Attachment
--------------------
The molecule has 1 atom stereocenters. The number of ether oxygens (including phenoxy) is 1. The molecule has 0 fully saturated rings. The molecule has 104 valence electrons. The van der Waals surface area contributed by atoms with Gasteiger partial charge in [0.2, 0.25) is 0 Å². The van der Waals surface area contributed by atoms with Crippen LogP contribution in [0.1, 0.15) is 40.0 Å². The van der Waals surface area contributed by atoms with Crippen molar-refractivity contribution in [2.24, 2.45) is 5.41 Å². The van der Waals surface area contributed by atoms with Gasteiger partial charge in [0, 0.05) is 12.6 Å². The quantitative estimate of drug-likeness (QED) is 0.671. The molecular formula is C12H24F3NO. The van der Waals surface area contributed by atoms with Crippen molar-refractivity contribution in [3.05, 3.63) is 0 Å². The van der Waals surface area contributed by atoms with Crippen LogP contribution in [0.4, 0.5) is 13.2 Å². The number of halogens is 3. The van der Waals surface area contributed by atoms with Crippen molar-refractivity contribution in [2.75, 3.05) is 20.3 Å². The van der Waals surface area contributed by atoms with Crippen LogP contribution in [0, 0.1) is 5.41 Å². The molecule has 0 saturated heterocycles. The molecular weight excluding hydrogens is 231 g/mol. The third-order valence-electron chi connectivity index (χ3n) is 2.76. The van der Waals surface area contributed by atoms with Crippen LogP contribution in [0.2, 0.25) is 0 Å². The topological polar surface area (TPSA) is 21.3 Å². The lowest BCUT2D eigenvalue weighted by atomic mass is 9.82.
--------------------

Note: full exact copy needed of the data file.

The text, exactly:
The molecule has 1 atom stereocenters. The number of ether oxygens (including phenoxy) is 1. The molecule has 0 fully saturated rings. The molecule has 104 valence electrons. The van der Waals surface area contributed by atoms with Gasteiger partial charge in [0.2, 0.25) is 0 Å². The van der Waals surface area contributed by atoms with Crippen LogP contribution in [0.1, 0.15) is 40.0 Å². The van der Waals surface area contributed by atoms with Crippen molar-refractivity contribution in [2.24, 2.45) is 5.41 Å². The van der Waals surface area contributed by atoms with Gasteiger partial charge in [0, 0.05) is 12.6 Å². The quantitative estimate of drug-likeness (QED) is 0.671. The molecular formula is C12H24F3NO. The van der Waals surface area contributed by atoms with Crippen molar-refractivity contribution in [3.05, 3.63) is 0 Å². The van der Waals surface area contributed by atoms with Crippen LogP contribution in [0.4, 0.5) is 13.2 Å². The number of halogens is 3. The van der Waals surface area contributed by atoms with Crippen molar-refractivity contribution in [2.75, 3.05) is 20.3 Å². The van der Waals surface area contributed by atoms with Crippen LogP contribution in [0, 0.1) is 5.41 Å². The molecule has 0 saturated heterocycles. The molecular weight excluding hydrogens is 231 g/mol. The third-order valence-electron chi connectivity index (χ3n) is 2.76. The van der Waals surface area contributed by atoms with Crippen LogP contribution in [0.2, 0.25) is 0 Å². The topological polar surface area (TPSA) is 21.3 Å². The lowest BCUT2D eigenvalue weighted by atomic mass is 9.82.